Unanswered 17: Spoilers

Header image for Unanswered Show 17 "Spoilers" featuring a still from the movie "The Sixth Sense"

“You don’t get a second chance to make a first impression” so the infamous phrase goes, and whilst you often have it told to you before a job interview or going on a date, it also applies to a good book or this year’s must-watch box-set TV show.

Inspired in part by the fuss whipped up around the farewell of Breaking Bad, Steev and Nick delve into the dangers of time-shifting our entertainment diet, either by circumstance or by design. If everybody is talking about a thing you haven’t yet seen but want to check out at some point, is it possible to enjoy it unspoiled by others steamrolling their experiences over it? Is it your fault if you chose to do something else instead of grinding through the popular culture checklist, and do you deserve to have the kimono flashed open in your face for not keeping up with the rest of the class?

We try very hard not to spoil the TV shows and movies we cite along the way.

Download Show 17 [MP3, 27.9 MB]

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Show Notes

Further material



3 thoughts on “Unanswered 17: Spoilers

  1. Great discussion, guys. I am wondering, is there a tipping point where a plot point or a twist in a work becomes so widely known that it ceases to be a spoiler and just becomes part the background radiation we swim in?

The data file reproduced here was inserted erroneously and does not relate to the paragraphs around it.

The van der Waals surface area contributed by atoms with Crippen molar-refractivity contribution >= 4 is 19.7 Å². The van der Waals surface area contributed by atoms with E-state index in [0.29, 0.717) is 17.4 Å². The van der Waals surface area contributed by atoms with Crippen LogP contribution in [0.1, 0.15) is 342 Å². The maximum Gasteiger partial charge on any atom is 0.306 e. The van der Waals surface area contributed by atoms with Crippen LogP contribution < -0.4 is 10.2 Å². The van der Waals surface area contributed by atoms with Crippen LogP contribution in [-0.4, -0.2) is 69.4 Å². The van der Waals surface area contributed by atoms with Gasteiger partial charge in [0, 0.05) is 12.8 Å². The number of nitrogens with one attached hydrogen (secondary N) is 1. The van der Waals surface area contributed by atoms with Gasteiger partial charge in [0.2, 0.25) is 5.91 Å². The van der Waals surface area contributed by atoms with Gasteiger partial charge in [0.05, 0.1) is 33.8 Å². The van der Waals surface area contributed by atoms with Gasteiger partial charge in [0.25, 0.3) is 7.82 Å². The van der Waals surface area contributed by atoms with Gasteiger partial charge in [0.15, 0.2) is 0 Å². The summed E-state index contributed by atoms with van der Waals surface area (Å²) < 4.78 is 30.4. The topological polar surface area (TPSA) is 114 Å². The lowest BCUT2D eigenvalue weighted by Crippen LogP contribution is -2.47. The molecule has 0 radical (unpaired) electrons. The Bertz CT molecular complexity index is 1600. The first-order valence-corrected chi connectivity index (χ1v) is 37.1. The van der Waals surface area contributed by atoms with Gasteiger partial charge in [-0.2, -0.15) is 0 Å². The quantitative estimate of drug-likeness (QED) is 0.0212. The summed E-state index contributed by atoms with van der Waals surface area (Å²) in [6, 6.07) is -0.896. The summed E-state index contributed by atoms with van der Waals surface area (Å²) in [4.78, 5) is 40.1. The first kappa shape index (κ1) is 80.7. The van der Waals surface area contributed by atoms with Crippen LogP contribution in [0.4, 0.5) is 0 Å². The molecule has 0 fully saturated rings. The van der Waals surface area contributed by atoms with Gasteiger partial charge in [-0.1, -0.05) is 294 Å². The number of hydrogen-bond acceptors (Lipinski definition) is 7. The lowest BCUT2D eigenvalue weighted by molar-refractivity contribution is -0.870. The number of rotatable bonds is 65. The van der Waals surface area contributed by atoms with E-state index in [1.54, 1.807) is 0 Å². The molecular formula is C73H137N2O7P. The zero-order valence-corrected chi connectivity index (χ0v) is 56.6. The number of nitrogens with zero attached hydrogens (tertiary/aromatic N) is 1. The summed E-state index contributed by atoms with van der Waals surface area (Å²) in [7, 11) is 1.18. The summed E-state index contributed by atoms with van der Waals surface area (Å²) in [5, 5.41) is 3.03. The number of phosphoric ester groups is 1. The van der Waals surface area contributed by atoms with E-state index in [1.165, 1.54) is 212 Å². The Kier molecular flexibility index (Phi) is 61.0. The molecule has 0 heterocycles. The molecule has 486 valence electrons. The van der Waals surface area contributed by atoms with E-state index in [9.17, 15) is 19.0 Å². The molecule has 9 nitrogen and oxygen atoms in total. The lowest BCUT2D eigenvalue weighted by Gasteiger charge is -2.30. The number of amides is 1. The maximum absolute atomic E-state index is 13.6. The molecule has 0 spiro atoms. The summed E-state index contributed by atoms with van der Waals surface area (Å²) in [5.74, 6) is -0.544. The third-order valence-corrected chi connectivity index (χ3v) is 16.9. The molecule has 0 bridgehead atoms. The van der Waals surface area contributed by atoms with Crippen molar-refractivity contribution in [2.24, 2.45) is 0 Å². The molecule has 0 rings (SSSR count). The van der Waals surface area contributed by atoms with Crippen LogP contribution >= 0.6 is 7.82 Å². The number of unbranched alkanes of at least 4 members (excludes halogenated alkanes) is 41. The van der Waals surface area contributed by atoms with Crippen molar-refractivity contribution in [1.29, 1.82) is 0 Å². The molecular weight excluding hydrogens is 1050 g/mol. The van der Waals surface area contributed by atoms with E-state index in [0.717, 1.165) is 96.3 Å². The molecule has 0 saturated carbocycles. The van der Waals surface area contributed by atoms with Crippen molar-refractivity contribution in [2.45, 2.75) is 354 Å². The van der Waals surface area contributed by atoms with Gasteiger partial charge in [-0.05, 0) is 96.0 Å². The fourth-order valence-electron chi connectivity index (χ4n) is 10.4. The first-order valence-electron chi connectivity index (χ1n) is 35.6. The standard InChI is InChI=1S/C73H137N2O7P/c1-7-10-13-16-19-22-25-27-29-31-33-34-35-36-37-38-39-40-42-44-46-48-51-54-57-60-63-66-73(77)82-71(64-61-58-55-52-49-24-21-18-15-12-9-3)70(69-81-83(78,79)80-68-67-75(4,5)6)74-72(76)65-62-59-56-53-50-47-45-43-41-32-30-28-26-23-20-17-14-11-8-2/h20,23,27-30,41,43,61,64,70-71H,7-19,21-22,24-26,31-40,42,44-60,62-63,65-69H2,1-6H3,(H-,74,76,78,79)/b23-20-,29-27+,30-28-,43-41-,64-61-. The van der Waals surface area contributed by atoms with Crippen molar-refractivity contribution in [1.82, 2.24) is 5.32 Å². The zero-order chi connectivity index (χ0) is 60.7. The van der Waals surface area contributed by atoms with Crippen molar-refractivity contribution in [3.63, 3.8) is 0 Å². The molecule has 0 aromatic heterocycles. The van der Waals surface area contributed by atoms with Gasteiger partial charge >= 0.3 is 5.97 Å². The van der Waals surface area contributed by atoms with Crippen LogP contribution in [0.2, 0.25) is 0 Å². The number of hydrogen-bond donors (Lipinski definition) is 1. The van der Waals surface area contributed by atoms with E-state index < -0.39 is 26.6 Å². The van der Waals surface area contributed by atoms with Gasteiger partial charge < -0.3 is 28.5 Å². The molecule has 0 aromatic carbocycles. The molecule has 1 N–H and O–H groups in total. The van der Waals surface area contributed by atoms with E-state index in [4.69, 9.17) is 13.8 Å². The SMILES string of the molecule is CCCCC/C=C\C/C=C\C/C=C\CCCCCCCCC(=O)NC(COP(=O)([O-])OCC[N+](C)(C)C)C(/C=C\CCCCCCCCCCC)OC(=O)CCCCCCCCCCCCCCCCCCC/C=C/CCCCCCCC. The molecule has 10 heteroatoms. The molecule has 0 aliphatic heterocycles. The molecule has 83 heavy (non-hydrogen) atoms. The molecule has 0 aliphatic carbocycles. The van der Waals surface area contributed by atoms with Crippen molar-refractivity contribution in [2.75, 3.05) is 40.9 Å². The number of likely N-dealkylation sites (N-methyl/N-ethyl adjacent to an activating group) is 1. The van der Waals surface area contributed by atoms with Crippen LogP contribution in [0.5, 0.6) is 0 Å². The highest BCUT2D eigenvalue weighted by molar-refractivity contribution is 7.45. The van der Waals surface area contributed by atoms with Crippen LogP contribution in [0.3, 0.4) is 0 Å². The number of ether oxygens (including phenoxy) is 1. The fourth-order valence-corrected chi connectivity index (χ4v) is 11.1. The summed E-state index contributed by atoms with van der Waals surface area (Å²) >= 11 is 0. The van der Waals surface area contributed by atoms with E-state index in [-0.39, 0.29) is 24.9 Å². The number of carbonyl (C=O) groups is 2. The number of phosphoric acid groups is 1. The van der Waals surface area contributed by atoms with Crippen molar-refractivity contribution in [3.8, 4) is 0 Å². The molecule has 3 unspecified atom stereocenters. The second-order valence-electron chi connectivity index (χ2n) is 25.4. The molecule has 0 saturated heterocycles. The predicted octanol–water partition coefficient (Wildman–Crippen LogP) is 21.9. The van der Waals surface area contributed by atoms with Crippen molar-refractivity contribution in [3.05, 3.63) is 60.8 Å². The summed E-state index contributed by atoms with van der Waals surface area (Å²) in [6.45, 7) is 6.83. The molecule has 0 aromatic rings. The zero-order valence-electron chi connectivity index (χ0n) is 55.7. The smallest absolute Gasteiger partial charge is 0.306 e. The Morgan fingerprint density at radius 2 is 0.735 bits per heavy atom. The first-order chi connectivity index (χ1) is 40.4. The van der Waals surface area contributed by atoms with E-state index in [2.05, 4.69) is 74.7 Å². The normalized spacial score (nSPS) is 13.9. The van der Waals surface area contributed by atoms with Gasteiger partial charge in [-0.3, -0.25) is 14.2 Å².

I’m thinking of things like the ending of A Christmas Carol – I’ve never read the book or seen the straight film adaptions but through parodies and references I know exactly what happens, and I’ve known for so long I can’t even identify who spoiled it for me first.

  2. Hi Peter, thanks so much for being a regular listener.

    Should there be a “statute of limitations” on spoilers? My immediate thought was to suggest as soon as the copyright expires and the piece becomes public domain, which is all well and good with the classics but can you imagine waiting over seventy years for Prometheus to be fair game?

    Once a book or film or what-have-you becomes a keystone in popular culture, it often moves from just being a story into a parable of sorts. We use it as an example to explain something about us. We understand what is meant by calling someone a ‘Scrooge’. It is not just a detail tucked away in a book, nor simply a character, but a part of our lexicon carrying a weighty definition. The thing is that takes time. To break out from even the most virulent internet meme into patches of meatspace, let alone a western or global consciousness, requires a work to be pretty special to appeal to so many people. There will always be people who don’t know the story—and more are born every day—and so they won’t get to experience it in the same way, but perhaps they will be approaching it differently; not simply taking in another piece of entertainment, but peeking behind the curtain of their culture.

    Feedback is always welcome so drop by anytime!


  3. Pingback: #34 - Lord Have Mercy, Lord Have Mercy | 2 Grown Men

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